After that we wandered around some more, but there wasn't anything that caught any of our interests (low SP probably had a lot to do with that, and Clay seemed pretty shy, too), so we went to a cafe in the same building as the anime center, so we could sit down while we waited for our Afreco Taiken appointment. We had some organic vanilla ice cream and talked about random things, like how nobody really knows the literal meaning of "dou itashimashite."

We went back to the Tokyo Anime Center. The group in front of us hadn't finished yet, but the guy played the scene we had chosen so we could practice while we waited our turn. Finally our turn came, and it was pretty awesome. We had to take off our shoes and put on slippers to go into the recording booth. The guy there talked to us for a while about what we think of Japan, and how there's no other place in Japan like Akihabara, and how American dub voice actors all sound the same (something he brought up before us, but which we agreed with). Then he started explaining how it all works. He explained the microphones and the... guard thingie (I remembered all these terms when we got back to the hotel... I think) that filters out the poofing sounds from breathing too heavily. He showed us how close to stand to the mic, and how to hold the script up so we could read it and watch the film at the same time to match the lip flaps and everything. He said that we would have three practice runs, and then we'd do the real thing. In the rehearsal, he wouldn't be playing any sound, but the real thing would have all the other characters, the sound effects, and the music, so don't be too surprised.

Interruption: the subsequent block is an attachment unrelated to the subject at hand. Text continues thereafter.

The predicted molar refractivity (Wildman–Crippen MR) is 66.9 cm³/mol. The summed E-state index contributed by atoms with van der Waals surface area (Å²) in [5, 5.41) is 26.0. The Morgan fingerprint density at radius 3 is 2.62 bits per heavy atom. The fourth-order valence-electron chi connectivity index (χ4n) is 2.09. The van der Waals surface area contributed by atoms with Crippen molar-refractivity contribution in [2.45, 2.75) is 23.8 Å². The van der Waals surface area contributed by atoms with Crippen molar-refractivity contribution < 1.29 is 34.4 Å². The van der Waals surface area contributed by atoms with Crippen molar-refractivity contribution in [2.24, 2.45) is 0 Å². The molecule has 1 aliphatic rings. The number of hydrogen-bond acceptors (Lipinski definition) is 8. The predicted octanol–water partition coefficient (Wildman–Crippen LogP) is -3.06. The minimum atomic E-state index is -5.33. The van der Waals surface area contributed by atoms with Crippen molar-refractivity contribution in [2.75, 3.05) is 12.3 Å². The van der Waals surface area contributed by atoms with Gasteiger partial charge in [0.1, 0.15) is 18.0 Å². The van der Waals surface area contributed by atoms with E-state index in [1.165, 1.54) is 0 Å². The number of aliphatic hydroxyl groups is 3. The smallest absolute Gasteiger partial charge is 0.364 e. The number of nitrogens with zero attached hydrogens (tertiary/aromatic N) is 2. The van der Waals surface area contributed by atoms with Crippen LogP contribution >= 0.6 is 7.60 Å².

Oh right, we had to choose characters, too. Athena and I have cosplayed Team Rocket, so naturally Athena was Jessy and I was James. He asked who would be Meowth and we said we hadn't decided yet. (Clay didn't want to participate.) He said well the lines aren't in there unless somebody plays him, so we had to pick somebody, so I was Meowth. And then he went into the control room (I guess?) and we put on our headphones and got started. It was really neat, because he'd talk to us from the other room, and we'd hear it through the headphones! At least, I think it was cool.